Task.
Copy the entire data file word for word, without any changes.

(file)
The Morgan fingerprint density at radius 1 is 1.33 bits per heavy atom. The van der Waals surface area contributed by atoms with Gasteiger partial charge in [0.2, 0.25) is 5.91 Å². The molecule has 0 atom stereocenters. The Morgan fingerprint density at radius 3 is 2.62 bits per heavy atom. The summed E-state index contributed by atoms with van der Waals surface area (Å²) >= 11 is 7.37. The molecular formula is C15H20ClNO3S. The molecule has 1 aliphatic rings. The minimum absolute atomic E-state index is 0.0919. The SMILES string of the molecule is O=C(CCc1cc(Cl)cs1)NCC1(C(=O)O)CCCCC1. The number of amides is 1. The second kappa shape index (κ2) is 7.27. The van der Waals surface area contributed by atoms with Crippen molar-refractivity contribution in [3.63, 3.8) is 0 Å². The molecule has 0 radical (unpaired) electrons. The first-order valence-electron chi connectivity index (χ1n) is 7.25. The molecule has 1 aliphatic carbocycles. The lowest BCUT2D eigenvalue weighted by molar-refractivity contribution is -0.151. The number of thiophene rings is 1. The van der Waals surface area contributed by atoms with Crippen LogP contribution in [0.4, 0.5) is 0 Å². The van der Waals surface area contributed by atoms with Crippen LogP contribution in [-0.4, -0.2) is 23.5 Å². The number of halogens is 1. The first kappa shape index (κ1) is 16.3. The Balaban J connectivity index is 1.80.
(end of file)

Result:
The Morgan fingerprint density at radius 1 is 1.33 bits per heavy atom. The van der Waals surface area contributed by atoms with Gasteiger partial charge in [0.2, 0.25) is 5.91 Å². The molecule has 0 atom stereocenters. The Morgan fingerprint density at radius 3 is 2.62 bits per heavy atom. The summed E-state index contributed by atoms with van der Waals surface area (Å²) >= 11 is 7.37. The molecular formula is C15H20ClNO3S. The molecule has 1 aliphatic rings. The minimum absolute atomic E-state index is 0.0919. The SMILES string of the molecule is O=C(CCc1cc(Cl)cs1)NCC1(C(=O)O)CCCCC1. The number of amides is 1. The second kappa shape index (κ2) is 7.27. The van der Waals surface area contributed by atoms with Crippen molar-refractivity contribution in [3.63, 3.8) is 0 Å². The molecule has 0 radical (unpaired) electrons. The first-order valence-electron chi connectivity index (χ1n) is 7.25. The molecule has 1 aliphatic carbocycles. The lowest BCUT2D eigenvalue weighted by molar-refractivity contribution is -0.151. The number of thiophene rings is 1. The van der Waals surface area contributed by atoms with Crippen LogP contribution in [0.4, 0.5) is 0 Å². The van der Waals surface area contributed by atoms with Crippen LogP contribution in [-0.4, -0.2) is 23.5 Å². The number of halogens is 1. The first kappa shape index (κ1) is 16.3. The Balaban J connectivity index is 1.80.